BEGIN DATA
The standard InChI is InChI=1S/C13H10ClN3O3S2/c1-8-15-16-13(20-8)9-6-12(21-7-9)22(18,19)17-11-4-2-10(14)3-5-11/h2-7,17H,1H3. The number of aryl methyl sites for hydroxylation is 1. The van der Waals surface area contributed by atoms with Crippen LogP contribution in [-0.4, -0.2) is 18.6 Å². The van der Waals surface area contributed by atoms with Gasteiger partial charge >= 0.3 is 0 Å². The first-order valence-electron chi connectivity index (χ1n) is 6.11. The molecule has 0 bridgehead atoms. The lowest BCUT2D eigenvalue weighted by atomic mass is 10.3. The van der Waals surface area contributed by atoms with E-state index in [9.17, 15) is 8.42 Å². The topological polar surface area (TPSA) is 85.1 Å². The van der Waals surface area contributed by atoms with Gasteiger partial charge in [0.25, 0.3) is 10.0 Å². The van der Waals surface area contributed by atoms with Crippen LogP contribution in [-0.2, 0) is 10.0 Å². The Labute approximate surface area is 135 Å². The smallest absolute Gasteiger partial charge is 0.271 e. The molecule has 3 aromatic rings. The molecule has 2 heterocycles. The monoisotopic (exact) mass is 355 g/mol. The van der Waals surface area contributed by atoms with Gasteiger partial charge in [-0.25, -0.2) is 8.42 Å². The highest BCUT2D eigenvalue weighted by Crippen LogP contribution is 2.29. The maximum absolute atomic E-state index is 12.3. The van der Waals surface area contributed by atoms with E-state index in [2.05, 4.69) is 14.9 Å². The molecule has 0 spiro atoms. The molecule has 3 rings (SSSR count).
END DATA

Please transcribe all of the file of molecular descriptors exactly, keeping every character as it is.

The standard InChI is InChI=1S/C13H10ClN3O3S2/c1-8-15-16-13(20-8)9-6-12(21-7-9)22(18,19)17-11-4-2-10(14)3-5-11/h2-7,17H,1H3. The number of aryl methyl sites for hydroxylation is 1. The van der Waals surface area contributed by atoms with Crippen LogP contribution in [-0.4, -0.2) is 18.6 Å². The van der Waals surface area contributed by atoms with Gasteiger partial charge >= 0.3 is 0 Å². The first-order valence-electron chi connectivity index (χ1n) is 6.11. The molecule has 0 bridgehead atoms. The lowest BCUT2D eigenvalue weighted by atomic mass is 10.3. The van der Waals surface area contributed by atoms with E-state index in [9.17, 15) is 8.42 Å². The topological polar surface area (TPSA) is 85.1 Å². The van der Waals surface area contributed by atoms with Gasteiger partial charge in [0.25, 0.3) is 10.0 Å². The van der Waals surface area contributed by atoms with Crippen LogP contribution in [-0.2, 0) is 10.0 Å². The Labute approximate surface area is 135 Å². The smallest absolute Gasteiger partial charge is 0.271 e. The molecule has 3 aromatic rings. The molecule has 2 heterocycles. The monoisotopic (exact) mass is 355 g/mol. The van der Waals surface area contributed by atoms with Gasteiger partial charge in [-0.25, -0.2) is 8.42 Å². The highest BCUT2D eigenvalue weighted by Crippen LogP contribution is 2.29. The maximum absolute atomic E-state index is 12.3. The van der Waals surface area contributed by atoms with E-state index in [2.05, 4.69) is 14.9 Å². The molecule has 0 spiro atoms. The molecule has 3 rings (SSSR count).